Get a Life: Why Having Hobbies Makes You Better at Your Job
Being a creative content strategist means that we show up to work every day, ready to creatively solve problems. Sometimes that means we have the tendency to solve very similar problems over and over again, and that also means we run the risk of falling into a rut by using very similar tactics to solve these same problems.
That’s not a bad thing! There are certainly some methods we swear by — we’ve tested them, pushed them, and made sure that we’re always doing what we’re doing because it’s backed up by data.
But still, having a fresh perspective is incredibly valuable when it comes to problem-solving. We find that outside of work — in our hobbies.
You Should Have Hobbies, Too
You should definitely have at least one hobby. The kind where you have to make something or interact with an experience (which means watching Netflix is a hobby, in my humble opinion . . . but we’ll be talking more about hobbies that involve creating or actively engaging with a material or experience).
Having a hobby opens you up to new experiences, which helps with your brain plasticity. Brain plasticity comes in handy when you’re working on solving a problem because it basically means your brain is more flexible and able to navigate challenges with less stress.
Creative problem-solving involves a lot of imagination. Fast Company says that when you have a variety of experiences, like the kind you can get by exploring a hobby, your creativity gets boosted:
“Creativity and imagination begin with perception. . . . Imagination is like running perception in reverse. The reason it’s so difficult to imagine truly novel ideas has to do with how the brain interprets signals from your eyes. The images that strike your retina do not, by themselves, tell you with certainty what you are seeing. Visual perception is largely a result of statistical expectations, the brain’s way of explaining ambiguous visual signals in the most likely way. And the likelihood of these explanations is a direct result of past experience.”
That’s a heady way of saying that new experiences help you interpret the world more colorfully because a wider base of experiences helps you become more creative.
You’re Going to Fail, and That’s 👌
Let me run something past you.
When you try something new, your chances of failing are pretty high. After all, you aren’t going to be an expert at something right away. But learning to fail well is extremely important to your emotional well-being. If you missed out on that lesson in childhood, or if you just need a refresher (I mean, can’t we all?), then you can count on your friend The Hobby to steer you straight.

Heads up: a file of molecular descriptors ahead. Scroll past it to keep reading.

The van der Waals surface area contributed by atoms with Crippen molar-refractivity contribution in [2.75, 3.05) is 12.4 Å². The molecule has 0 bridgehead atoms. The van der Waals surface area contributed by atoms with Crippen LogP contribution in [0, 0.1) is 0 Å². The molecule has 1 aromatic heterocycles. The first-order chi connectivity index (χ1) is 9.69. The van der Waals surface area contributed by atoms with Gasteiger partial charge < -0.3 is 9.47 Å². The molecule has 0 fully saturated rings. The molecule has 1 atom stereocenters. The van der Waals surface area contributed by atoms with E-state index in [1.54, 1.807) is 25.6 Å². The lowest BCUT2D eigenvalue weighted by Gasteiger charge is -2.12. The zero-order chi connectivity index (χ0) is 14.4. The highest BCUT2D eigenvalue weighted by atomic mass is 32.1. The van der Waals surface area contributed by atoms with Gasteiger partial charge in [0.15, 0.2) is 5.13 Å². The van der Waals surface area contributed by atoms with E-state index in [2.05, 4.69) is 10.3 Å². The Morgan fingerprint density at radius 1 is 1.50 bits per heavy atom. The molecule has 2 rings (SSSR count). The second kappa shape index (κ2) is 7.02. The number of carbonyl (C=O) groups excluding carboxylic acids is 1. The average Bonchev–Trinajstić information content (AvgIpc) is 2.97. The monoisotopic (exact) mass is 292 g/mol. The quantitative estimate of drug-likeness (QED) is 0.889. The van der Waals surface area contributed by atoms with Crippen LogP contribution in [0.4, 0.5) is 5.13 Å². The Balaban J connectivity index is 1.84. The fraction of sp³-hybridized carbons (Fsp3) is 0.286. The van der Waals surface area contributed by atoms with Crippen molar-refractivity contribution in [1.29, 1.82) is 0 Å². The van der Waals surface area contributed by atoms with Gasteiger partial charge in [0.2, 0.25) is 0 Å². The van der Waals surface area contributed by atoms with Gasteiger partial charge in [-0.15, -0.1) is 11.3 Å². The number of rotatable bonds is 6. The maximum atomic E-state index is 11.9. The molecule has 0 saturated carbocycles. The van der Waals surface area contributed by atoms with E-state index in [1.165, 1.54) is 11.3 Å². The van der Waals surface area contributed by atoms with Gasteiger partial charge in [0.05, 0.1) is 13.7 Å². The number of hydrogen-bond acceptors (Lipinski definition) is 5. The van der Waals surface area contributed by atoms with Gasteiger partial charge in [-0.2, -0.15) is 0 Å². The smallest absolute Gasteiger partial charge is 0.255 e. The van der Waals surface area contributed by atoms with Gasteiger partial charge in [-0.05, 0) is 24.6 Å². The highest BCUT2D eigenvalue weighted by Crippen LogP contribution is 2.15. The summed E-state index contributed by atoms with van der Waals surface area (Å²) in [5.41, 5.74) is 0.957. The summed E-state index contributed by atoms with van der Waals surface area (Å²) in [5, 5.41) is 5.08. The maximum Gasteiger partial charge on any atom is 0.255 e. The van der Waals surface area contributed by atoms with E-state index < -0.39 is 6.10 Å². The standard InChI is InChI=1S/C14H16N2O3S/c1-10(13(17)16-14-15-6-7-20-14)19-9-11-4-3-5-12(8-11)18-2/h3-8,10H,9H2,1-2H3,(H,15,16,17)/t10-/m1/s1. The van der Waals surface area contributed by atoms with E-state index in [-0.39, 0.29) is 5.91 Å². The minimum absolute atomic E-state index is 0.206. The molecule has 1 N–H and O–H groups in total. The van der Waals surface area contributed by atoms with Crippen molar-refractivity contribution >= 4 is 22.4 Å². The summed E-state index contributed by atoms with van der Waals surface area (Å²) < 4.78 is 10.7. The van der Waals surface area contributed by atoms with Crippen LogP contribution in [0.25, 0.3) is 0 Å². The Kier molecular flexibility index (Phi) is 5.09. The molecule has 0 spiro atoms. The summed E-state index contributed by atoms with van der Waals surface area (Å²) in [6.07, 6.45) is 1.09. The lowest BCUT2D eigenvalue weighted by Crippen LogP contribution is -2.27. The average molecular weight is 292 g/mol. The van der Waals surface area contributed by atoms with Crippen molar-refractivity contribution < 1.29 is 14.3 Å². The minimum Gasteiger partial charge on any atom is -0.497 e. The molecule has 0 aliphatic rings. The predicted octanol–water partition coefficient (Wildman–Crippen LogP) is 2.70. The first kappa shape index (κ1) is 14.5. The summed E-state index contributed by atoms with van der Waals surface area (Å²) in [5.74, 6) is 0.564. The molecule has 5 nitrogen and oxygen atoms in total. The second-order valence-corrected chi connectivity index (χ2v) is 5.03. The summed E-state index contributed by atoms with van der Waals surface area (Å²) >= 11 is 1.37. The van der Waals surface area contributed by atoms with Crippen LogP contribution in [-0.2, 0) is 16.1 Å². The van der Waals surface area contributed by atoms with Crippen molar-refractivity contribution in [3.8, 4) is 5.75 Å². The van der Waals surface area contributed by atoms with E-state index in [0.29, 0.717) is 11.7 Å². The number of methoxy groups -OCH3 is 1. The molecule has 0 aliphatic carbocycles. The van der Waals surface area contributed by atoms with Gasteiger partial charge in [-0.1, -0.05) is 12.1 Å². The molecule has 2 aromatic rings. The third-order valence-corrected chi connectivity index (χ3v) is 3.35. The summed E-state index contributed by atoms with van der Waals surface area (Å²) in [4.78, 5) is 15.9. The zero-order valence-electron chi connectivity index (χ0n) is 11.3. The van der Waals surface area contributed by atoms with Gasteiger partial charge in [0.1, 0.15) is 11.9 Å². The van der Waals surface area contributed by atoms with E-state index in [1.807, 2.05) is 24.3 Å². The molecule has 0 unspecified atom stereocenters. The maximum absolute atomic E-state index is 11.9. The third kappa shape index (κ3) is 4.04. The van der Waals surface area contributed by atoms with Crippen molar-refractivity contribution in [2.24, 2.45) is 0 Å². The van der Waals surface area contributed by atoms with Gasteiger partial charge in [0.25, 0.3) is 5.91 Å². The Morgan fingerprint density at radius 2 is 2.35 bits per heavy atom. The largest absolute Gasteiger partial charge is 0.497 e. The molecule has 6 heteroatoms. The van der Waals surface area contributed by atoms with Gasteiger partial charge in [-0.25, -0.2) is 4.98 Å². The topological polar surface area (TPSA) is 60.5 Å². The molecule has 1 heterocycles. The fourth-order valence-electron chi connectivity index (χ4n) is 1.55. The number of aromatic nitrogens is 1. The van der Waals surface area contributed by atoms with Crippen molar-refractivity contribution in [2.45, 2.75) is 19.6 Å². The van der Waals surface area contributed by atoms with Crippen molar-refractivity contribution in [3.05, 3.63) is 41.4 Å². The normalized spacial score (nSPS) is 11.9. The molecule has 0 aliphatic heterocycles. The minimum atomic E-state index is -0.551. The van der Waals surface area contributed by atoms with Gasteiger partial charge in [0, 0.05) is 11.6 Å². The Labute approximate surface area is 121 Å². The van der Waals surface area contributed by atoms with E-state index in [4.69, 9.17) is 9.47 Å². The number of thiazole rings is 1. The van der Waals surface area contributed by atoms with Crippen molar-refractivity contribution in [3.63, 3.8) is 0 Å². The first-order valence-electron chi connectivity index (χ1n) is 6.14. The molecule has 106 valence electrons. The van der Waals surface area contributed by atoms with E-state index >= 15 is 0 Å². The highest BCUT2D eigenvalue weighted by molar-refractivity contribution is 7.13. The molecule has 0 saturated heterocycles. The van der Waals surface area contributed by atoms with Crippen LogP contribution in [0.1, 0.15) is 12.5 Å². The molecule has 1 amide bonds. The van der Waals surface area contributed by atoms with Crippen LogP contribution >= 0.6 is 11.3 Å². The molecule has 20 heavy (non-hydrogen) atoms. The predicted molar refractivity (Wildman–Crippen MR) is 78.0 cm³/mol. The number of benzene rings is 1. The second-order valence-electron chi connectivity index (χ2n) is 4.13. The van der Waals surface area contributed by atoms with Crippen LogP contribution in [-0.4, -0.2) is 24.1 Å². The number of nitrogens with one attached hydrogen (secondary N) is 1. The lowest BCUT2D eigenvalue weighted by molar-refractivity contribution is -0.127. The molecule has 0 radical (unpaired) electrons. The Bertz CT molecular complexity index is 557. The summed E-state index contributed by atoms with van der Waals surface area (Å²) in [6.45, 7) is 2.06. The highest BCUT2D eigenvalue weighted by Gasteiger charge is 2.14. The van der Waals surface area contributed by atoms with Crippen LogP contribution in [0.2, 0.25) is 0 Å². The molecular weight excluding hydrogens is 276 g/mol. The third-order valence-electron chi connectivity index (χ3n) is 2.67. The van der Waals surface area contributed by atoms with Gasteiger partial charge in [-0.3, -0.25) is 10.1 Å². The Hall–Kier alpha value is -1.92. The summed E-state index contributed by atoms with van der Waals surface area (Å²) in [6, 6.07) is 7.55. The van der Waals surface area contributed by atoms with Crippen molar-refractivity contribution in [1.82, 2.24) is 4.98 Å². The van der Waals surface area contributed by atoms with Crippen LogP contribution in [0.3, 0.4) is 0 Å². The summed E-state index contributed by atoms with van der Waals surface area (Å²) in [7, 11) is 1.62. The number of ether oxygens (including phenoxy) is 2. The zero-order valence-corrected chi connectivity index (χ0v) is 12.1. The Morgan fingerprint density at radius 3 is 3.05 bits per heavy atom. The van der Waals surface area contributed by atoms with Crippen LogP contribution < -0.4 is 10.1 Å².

Failing is inevitable. You will fail at work, you will fail at home, and you will fail at your new hobby. But with a hobby, the goal is simply enjoyment or progress — so the likelihood that you’ll just brush yourself off after a failure and try again is a heck of a lot higher than in the “real world,” like at home or work.
Fail safely in a small way, and you’re more likely to bravely take chances at work!
You Need to Think Bigger 👉 So You Can Be Happier
Happiness is a crazy cocktail of a ton of different factors. A few of them have to do directly with your hobbies: taking chances and learning more about yourself. Because you probably can’t know what makes you truly happy when you just do the same thing over and over again, forever and ever.
Routine is great, don’t get me wrong, but exploration is extremely important too. And, spoiler: when you get stuck in a rut, you start to find problems in things that used to make you happy . . . like your job.
One of my favorite podcasts, Accidental Creative, has a great take on finding happiness in your career by trying new things:
“Your sweet spot is discovered through active contemplation, not passive reflection. The broader your base of experience, the more patterns you will be able to discern. Some people think that their sweet spot should be obvious, and as a result they waste a lot of time trying to ‘find their passion’ or figure out their optimal career path before diving in. Instead, great contributors begin by adding value wherever they can, then spend time sorting the results later.”
Engaging actively gives you the opportunity to explore different ways you can be happy. See? Getting your hands dirty by trying out a new hobby is good for your personal and professional life!
The Point Is: Go Make/Do Something 👍
Betsy bakes and gardens. Catherine has a side hustle making cool ornaments. John is a smoking meat enthusiast, and Allen has a passion for pencils. We all have something that keeps us interested and engaged in the world.
We do this stuff because it feeds us, widens our horizons, and teaches us about the world we live in so that we can better do the work we love doing.
So what are you waiting for? Go find a hobby!
Does your work culture promote a work-life balance where hobbies are encouraged? It really should — everyone benefits from happier, more engaged teammates. 😊 Learn how to improve your culture right here! 👇